THE END OF THE ORIGINAL 101.9 FM
In April 2007, as part of a company-wide effort to shed itself of smaller market stations, Clear Channel sold this and its other stations in Jonesboro to East Arkansas Broadcasters. But it retained an option to take back the 101.9 frequency if the signal could be moved into the Memphis market, 70 miles away. It eventually built a transmitter in Crawfordsville, Arkansas, just outside of Memphis, which would be at a lower power than the station had been, but would put it into the Memphis market. In September 2010, the 100,000 watt signal broadcasting from near the Craighead-Green County line was shut down and the new low power signal for Memphis was turned on. It was the final nail in the coffin for what had been the first FM station in Arkansas. I know this is a business and that a station, even at a lower power, will make much more money being part of a bigger market, but I still couldn’t help but feel sad. Part of the deal involved East Arkansas Broadcasters moving a Walnut Ridge station that had been at 106.3 FM to 101.7 FM and they continued calling it Kiss-FM, but it too is at a lower power and isn’t really any kind of continuation of the historic old station that aired for 63 years at 101.9 on the FM dial.
ZEKE TERRY: “It was bittersweet. That frequency means a whole lot to me and it really angered me what Clear Channel was doing with it. They want to use it in a way that I don’t think it was meant to be. And what I mean by that is that it wasn’t designed for Memphis, especially if you look at the graphical layout and things like that. It could already reach into there. If Clear Channel had wanted to make money on it, they could have had some Memphis stuff advertise on it because there were people who traveled in eastern Arkansas who traveled into Memphis all the time. They didn’t need to move everything and get the entire city of Memphis, but trying to figure why or how Clear Channel does things is like what goes through a cat’s mind. It doesn’t make any sense. But I think Clear Channel kind of bit themselves in the butt when they bought that station because they were expecting to be able to sell it and I know East Arkansas Broadcasters wanted to buy it but not for the price that Clear Channel was wanting for it. Once Clear Channel got a hold of that signal I was done with it because to be honest I don’t like Clear Channel.”
RANDY HANKINS (CRAIG O’NEILL): “There is no upside to corporate radio. Corporate radio has made the product so bland. In an effort to maximize profit and minimize expense and satisfy stockholders the product has gotten so watered down. And you talk about diversity, there is no diversity in radio, just the corporate. It’s all, coast to coast, ‘most fun in the morning, most music all day, K-Blah-Blah-Blah…”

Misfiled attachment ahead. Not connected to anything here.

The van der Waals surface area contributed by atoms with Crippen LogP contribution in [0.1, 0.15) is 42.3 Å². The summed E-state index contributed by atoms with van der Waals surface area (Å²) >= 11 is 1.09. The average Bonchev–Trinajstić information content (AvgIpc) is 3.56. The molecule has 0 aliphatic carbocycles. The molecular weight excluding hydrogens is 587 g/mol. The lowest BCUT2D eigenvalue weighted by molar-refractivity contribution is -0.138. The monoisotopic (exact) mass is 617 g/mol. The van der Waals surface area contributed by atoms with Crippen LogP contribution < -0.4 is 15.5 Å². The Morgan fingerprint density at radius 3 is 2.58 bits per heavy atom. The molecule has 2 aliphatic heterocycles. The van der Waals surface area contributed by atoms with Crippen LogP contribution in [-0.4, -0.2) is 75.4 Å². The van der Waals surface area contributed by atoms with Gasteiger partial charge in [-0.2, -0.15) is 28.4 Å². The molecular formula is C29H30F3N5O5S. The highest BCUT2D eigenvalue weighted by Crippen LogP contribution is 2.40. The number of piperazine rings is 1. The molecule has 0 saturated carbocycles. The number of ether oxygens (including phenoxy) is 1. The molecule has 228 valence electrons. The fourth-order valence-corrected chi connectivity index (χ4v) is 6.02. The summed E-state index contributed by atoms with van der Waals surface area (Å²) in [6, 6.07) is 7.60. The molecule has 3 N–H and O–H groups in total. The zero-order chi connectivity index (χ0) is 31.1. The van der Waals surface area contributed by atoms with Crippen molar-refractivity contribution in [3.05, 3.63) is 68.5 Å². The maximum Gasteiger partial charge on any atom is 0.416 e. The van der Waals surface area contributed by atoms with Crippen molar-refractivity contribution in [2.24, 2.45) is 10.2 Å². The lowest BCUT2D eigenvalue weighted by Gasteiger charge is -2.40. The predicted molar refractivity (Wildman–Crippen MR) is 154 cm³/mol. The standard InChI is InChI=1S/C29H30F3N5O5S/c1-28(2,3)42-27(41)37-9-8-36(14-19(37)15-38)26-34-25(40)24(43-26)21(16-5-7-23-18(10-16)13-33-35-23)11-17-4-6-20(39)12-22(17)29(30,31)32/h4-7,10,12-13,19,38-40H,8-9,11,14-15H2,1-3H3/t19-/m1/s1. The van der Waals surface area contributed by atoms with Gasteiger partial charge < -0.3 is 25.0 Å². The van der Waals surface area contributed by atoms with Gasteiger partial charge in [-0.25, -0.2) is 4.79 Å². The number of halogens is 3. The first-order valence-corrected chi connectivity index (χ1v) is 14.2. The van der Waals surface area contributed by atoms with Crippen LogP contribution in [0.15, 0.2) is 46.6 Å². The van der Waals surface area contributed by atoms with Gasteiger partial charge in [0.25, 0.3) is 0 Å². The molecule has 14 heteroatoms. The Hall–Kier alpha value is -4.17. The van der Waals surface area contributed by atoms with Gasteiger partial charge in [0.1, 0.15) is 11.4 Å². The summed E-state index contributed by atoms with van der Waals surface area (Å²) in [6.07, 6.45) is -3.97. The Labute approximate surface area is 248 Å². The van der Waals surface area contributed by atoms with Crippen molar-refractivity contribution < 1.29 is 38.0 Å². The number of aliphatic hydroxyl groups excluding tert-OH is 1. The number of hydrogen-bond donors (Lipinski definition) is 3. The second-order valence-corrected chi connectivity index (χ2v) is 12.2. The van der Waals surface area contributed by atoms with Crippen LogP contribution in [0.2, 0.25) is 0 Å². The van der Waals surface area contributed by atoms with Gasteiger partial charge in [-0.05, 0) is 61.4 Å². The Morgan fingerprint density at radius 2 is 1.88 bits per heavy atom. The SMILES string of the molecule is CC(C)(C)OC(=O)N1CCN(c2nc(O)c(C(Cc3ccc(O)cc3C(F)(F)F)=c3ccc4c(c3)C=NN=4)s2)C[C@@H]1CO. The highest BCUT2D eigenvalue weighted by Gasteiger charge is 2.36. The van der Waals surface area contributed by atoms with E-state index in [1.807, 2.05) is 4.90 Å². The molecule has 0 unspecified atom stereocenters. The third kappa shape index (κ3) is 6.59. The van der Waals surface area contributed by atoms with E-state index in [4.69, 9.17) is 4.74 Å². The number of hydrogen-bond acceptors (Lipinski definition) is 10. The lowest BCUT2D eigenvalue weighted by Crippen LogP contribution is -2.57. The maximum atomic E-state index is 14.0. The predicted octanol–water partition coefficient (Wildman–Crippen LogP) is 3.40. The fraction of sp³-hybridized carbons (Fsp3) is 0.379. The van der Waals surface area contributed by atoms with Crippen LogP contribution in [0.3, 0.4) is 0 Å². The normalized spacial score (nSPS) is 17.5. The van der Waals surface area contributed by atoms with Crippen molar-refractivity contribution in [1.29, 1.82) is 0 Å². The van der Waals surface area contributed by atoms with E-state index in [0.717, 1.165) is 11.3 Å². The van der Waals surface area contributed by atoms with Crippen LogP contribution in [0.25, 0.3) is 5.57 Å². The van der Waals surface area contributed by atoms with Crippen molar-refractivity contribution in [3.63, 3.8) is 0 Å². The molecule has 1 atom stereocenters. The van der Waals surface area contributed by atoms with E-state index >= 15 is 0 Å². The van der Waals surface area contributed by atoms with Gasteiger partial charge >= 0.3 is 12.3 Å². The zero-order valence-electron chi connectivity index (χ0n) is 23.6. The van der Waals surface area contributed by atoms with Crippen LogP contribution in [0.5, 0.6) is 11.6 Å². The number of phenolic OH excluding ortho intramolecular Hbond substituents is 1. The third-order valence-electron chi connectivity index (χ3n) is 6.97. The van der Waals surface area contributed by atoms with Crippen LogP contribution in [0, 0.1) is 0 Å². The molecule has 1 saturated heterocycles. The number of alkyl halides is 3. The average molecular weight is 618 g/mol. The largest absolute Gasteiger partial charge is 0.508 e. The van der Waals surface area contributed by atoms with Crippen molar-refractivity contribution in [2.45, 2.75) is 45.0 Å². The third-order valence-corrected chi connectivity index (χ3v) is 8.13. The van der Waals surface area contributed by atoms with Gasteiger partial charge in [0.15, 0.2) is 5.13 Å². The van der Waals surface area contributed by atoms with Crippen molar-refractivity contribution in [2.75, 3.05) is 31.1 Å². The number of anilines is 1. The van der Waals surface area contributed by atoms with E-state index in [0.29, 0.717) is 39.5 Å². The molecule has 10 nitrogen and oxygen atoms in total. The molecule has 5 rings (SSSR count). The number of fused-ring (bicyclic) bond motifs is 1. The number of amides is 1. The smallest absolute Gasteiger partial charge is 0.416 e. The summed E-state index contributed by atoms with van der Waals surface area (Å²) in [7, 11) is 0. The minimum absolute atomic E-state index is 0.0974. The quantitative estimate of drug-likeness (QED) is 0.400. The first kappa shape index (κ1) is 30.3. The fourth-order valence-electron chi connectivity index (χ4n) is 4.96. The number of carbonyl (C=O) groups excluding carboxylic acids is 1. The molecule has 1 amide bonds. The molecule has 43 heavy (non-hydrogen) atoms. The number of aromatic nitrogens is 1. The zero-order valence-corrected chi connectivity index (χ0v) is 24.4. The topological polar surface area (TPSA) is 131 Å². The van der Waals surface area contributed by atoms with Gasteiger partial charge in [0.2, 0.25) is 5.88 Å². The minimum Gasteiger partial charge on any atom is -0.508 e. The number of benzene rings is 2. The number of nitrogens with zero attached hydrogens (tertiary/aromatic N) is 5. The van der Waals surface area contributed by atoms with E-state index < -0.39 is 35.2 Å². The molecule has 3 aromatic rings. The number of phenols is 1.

REMBERING KBTM & KJBR
Having run the radio stations for 35 years, they clearly meant a lot to the Patteson Family. Guy Patteson saved a few relics when his family sold them in 1993. In one room of his home today he still has a few old advertising posters hanging, mostly promoting Mutual Broadcasting System programs that were being aired on KBTM. As you can also see in the photos, he has a few old microphones, radios and mic flags. The metal plate that says KBTM-FM had been above the old transmitter at the original tower site shared with the AM.
In the photo to the left below, Dennis Rogers points to a customized speaker cover that says KBTM. This was one of several that were in the ceiling of the old building at 603 Madison. In the center is a closer look at it, laying on dark carpet so that the shape is clearer. In the bottom right is a vintage RCA microphone that for many years in the 1960s and 70s was the main mic in the control room for KBTM-AM. It’s the same mic Guy was talking into in old black and white photos earlier in this history. To the right is a photo from December 29, 2010 with Dennis Rogers, me (Michael Hibblen) and Guy Patteson.
After the original FM 101.9 was put off the air three months earlier in September 2010, I decided that since I had written about my time at KJBR in the early 1990s, I should do a follow up looking at its history and what eventually happened to it. I started this project by meeting up with Dennis and Guy that evening and recording an interview, which you can listen to at bottom of this page, along with others I’ve done. I didn’t intend for this history to be as comprehensive as it has become, but it sort of took on a life of its own as I slowly kept finding more people who had worked there and had great stories, photos or audio.
I’d also love to hear from others who may have worked there and have more to add. You can write to me by clicking on the email icon at the bottom of the page. I love radio history and guess I’m nostalgic for era that will never come back, when each radio station was like a family, like the great old TV show WKRP in Cincinnati, which was surprisingly accurate for its time. And an AM-FM combo was about as big as it got in each market. Dennis agreed that night those were wonderful times to be in radio. “Absolutely. Those were the best days, absolutely.”